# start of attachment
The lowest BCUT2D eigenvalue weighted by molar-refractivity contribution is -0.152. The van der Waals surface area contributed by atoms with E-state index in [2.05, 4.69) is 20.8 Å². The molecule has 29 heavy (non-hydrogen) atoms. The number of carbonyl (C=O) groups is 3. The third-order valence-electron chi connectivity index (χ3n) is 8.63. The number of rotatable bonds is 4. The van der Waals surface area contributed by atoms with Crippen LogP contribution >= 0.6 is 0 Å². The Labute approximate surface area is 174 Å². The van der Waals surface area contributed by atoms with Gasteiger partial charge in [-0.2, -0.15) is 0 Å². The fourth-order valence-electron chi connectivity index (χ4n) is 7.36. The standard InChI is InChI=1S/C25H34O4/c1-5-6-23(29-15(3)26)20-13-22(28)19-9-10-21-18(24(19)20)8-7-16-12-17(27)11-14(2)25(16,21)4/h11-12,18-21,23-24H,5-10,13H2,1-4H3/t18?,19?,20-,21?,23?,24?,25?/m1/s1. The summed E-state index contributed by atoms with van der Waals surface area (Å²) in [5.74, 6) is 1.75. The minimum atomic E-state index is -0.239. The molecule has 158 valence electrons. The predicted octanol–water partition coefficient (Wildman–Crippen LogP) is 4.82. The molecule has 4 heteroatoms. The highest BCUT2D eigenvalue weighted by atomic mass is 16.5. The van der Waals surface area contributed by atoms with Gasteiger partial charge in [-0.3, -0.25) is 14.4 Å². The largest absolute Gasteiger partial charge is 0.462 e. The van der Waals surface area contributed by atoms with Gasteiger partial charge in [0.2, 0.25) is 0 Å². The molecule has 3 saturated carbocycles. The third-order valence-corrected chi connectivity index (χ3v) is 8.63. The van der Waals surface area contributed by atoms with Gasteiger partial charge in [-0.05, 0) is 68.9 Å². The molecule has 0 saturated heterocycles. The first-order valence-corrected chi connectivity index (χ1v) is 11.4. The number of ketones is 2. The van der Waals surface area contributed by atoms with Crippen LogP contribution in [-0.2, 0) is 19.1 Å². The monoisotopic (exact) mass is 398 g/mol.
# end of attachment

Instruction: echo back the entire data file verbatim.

The lowest BCUT2D eigenvalue weighted by molar-refractivity contribution is -0.152. The van der Waals surface area contributed by atoms with E-state index in [2.05, 4.69) is 20.8 Å². The molecule has 29 heavy (non-hydrogen) atoms. The number of carbonyl (C=O) groups is 3. The third-order valence-electron chi connectivity index (χ3n) is 8.63. The number of rotatable bonds is 4. The van der Waals surface area contributed by atoms with Crippen LogP contribution >= 0.6 is 0 Å². The Labute approximate surface area is 174 Å². The van der Waals surface area contributed by atoms with Gasteiger partial charge in [-0.2, -0.15) is 0 Å². The fourth-order valence-electron chi connectivity index (χ4n) is 7.36. The standard InChI is InChI=1S/C25H34O4/c1-5-6-23(29-15(3)26)20-13-22(28)19-9-10-21-18(24(19)20)8-7-16-12-17(27)11-14(2)25(16,21)4/h11-12,18-21,23-24H,5-10,13H2,1-4H3/t18?,19?,20-,21?,23?,24?,25?/m1/s1. The summed E-state index contributed by atoms with van der Waals surface area (Å²) in [5.74, 6) is 1.75. The minimum atomic E-state index is -0.239. The molecule has 158 valence electrons. The predicted octanol–water partition coefficient (Wildman–Crippen LogP) is 4.82. The molecule has 4 heteroatoms. The highest BCUT2D eigenvalue weighted by atomic mass is 16.5. The van der Waals surface area contributed by atoms with Gasteiger partial charge in [-0.3, -0.25) is 14.4 Å². The largest absolute Gasteiger partial charge is 0.462 e. The van der Waals surface area contributed by atoms with Gasteiger partial charge in [0.2, 0.25) is 0 Å². The molecule has 3 saturated carbocycles. The third-order valence-corrected chi connectivity index (χ3v) is 8.63. The van der Waals surface area contributed by atoms with Gasteiger partial charge in [-0.05, 0) is 68.9 Å². The molecule has 0 saturated heterocycles. The first-order valence-corrected chi connectivity index (χ1v) is 11.4. The number of ketones is 2. The van der Waals surface area contributed by atoms with Crippen LogP contribution in [-0.2, 0) is 19.1 Å². The monoisotopic (exact) mass is 398 g/mol.